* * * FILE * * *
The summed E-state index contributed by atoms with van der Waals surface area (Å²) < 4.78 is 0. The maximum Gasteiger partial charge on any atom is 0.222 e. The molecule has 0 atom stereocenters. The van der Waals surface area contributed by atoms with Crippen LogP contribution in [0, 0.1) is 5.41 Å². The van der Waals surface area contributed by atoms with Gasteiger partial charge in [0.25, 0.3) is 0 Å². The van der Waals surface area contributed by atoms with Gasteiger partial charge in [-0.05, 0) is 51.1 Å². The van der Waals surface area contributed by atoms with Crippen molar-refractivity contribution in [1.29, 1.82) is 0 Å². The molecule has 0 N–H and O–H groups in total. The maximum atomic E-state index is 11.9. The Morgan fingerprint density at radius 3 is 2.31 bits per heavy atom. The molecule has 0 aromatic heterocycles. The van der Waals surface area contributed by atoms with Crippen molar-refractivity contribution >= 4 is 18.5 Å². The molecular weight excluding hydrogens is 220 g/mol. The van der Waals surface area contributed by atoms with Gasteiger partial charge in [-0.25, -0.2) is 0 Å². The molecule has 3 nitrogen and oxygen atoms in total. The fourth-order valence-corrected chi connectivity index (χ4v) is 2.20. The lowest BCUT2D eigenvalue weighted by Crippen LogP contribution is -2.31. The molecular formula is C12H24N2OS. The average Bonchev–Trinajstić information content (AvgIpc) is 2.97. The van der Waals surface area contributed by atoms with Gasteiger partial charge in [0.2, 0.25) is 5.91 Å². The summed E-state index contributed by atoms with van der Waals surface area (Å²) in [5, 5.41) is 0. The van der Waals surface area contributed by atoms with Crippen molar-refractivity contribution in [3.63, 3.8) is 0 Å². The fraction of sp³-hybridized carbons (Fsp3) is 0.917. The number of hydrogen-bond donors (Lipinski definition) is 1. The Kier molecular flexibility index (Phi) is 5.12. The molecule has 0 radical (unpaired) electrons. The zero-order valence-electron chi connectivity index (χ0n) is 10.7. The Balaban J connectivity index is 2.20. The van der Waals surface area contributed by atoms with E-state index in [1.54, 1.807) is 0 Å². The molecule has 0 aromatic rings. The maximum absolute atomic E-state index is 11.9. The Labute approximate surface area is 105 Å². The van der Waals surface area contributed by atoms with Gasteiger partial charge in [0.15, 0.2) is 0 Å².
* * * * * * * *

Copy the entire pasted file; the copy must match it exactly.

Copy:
The summed E-state index contributed by atoms with van der Waals surface area (Å²) < 4.78 is 0. The maximum Gasteiger partial charge on any atom is 0.222 e. The molecule has 0 atom stereocenters. The van der Waals surface area contributed by atoms with Crippen LogP contribution in [0, 0.1) is 5.41 Å². The van der Waals surface area contributed by atoms with Gasteiger partial charge in [0.25, 0.3) is 0 Å². The van der Waals surface area contributed by atoms with Gasteiger partial charge in [-0.05, 0) is 51.1 Å². The van der Waals surface area contributed by atoms with Crippen molar-refractivity contribution in [1.29, 1.82) is 0 Å². The molecule has 0 N–H and O–H groups in total. The maximum atomic E-state index is 11.9. The Morgan fingerprint density at radius 3 is 2.31 bits per heavy atom. The molecule has 0 aromatic heterocycles. The van der Waals surface area contributed by atoms with Crippen molar-refractivity contribution >= 4 is 18.5 Å². The molecular weight excluding hydrogens is 220 g/mol. The van der Waals surface area contributed by atoms with Gasteiger partial charge in [-0.25, -0.2) is 0 Å². The molecule has 3 nitrogen and oxygen atoms in total. The fourth-order valence-corrected chi connectivity index (χ4v) is 2.20. The lowest BCUT2D eigenvalue weighted by Crippen LogP contribution is -2.31. The molecular formula is C12H24N2OS. The average Bonchev–Trinajstić information content (AvgIpc) is 2.97. The van der Waals surface area contributed by atoms with Gasteiger partial charge in [0.2, 0.25) is 5.91 Å². The summed E-state index contributed by atoms with van der Waals surface area (Å²) in [5, 5.41) is 0. The van der Waals surface area contributed by atoms with Crippen molar-refractivity contribution in [3.63, 3.8) is 0 Å². The fraction of sp³-hybridized carbons (Fsp3) is 0.917. The number of hydrogen-bond donors (Lipinski definition) is 1. The Kier molecular flexibility index (Phi) is 5.12. The molecule has 0 radical (unpaired) electrons. The zero-order valence-electron chi connectivity index (χ0n) is 10.7. The Balaban J connectivity index is 2.20. The van der Waals surface area contributed by atoms with E-state index in [1.54, 1.807) is 0 Å². The molecule has 0 aromatic rings. The maximum absolute atomic E-state index is 11.9. The Labute approximate surface area is 105 Å². The van der Waals surface area contributed by atoms with Gasteiger partial charge in [0.15, 0.2) is 0 Å².